Building on the success of Norfolk Welcomes 2018, Dr Jeannette Baxter (New Routes old Roots, ARU) and Jake Brown, lead for Norfolk Schools of Sanctuary, joined forces once again to launch Norfolk Welcomes 2019, so establishing the ‘welcomes’ days as an annual event.
Since its launch in 2018, an important aspect of Norfolk Welcomes has been the involvement of citizen researchers, who work with Jeannette and Jake by recovering little-known aspects of local refugee migration history. For Norfolk Welcomes 2019, the research focus was The Strangers: a group who came to Norfolk from the Spanish Netherlands as economic migrants and refugees in the late 16th century, who have profoundly shaped the city.
Working with local teachers and educators, the research team developed the research stories into lesson plans, assembly materials, and activities which were openly available to participating schools on the dedicated Norfolk Welcomes 2019 educational site. These learning activities enabled pupils to imagine their own way into history – through letter-writing to historical migrant groups or collectively raising more than £5000, and creating welcome cards for newly settled Syrian families, for example – and to make connections with past and present migration stories, whilst raising awareness of key issues facing migrants and refugees locally and globally.
A vital but challenging part of the Norfolk Welcomes work has been to offer agency and voice to local refugees and asylum seekers. For Norfolk Welcomes 2019, we met these challenges by working with clients from New Routes integration project and families in local schools with a refugee background, as researchers and educational consultants. For Norfolk Welcomes 2019, the poet George Szirtes shared his story of refugee migration with students at Hellesdon High School, who responded by contributing to a cross-school art project celebrating Norfolk’s rich migrant heritage: ‘A Patchwork of Strangers’.
The Norfolk Welcomes project has empowered pupils to become advocates for change in their community and beyond. Amongst other things, their collaborative art project and accompanying documentary were exhibited across Norwich for Refugee Week, a group of high school students were interviewed about the project on BBC Radio Norfolk, and a group of pupils aged 8-11 have given several lectures on Norfolk Welcomes and Schools of Sanctuary to audiences that have included hundreds of local trainee teachers, many school leaders and a group of visiting international teachers.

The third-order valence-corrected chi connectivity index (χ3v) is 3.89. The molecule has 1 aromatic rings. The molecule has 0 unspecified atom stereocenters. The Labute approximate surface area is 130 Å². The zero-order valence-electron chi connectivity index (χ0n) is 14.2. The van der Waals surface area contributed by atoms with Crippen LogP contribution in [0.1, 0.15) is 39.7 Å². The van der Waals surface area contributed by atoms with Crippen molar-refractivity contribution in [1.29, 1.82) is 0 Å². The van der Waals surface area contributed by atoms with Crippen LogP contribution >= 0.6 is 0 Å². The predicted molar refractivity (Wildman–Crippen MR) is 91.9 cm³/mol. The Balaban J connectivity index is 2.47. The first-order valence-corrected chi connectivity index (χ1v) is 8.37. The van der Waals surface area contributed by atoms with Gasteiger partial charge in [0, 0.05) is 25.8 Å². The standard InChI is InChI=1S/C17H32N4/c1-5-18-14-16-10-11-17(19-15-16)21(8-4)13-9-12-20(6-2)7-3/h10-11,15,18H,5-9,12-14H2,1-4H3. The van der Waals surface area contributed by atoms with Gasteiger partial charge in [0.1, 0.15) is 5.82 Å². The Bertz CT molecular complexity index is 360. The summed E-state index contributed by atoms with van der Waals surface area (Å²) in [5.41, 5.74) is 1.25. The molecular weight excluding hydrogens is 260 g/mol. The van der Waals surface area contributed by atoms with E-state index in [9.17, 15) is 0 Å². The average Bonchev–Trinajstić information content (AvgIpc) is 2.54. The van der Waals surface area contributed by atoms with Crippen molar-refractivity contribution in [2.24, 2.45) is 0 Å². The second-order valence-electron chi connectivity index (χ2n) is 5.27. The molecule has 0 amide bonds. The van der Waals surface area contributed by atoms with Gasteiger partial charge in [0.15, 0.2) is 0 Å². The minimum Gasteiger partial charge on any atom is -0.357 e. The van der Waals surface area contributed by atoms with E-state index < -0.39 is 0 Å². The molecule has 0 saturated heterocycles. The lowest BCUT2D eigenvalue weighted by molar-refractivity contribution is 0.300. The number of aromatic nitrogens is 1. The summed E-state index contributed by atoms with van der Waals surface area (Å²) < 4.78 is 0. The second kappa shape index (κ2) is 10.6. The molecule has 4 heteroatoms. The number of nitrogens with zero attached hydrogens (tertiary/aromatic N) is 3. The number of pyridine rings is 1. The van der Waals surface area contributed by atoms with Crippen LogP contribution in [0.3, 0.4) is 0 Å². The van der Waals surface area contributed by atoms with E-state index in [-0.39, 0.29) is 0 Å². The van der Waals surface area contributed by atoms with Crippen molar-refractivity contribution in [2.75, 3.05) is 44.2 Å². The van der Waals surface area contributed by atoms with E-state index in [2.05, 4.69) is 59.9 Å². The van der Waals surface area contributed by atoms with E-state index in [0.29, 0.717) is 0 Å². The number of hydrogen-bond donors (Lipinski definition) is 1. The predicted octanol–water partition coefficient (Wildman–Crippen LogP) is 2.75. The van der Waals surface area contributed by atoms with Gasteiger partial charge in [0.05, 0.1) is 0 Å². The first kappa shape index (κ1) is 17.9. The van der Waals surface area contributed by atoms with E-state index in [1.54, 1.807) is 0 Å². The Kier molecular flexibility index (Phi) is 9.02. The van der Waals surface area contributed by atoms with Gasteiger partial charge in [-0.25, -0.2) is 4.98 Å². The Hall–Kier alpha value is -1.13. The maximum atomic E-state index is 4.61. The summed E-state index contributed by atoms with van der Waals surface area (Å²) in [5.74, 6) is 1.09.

In 2019, Norfolk Welcomes engaged 58 primary and eight secondary schools, representing 23374 pupils, an increase of 15% on Norfolk Welcomes 2018. Because of the Norfolk Welcomes initiative, the number of schools participating in the Norfolk Schools of Sanctuary network has swelled from 7 Norwich-based schools to 66 schools across Norfolk, representing a 943% increase. The number of schools awarded School of Sanctuary status has also doubled from 7-14. Subsequently, Norwich Schools of Sanctuary re-branded as Norfolk Schools of Sanctuary in 2019, and Norfolk Welcomes became a mandatory event for schools aspiring to the School of Sanctuary Award.
Norfolk Schools of Sanctuary log
Building Welcoming Communities
Norfolk Welcomes has become a catalyst for local people organisations to come together and help build a culture of welcome in the county. Norfolk Record Office, Norwich City FC, Norfolk Education Library Service, University of East Anglia, Norfolk NEU, and many more have all been active partners, and a number of satellite projects inspired by the success of Norfolk Welcomes have evolved. Most notably, Norfolk Record Office have developed a free workshop for Key Stage 2 that has proved very popular, and the UEA host and organise an annual inclusive football tournament featuring eight primary schools. Both were inspired by local histories that Norfolk Welcomes highlighted.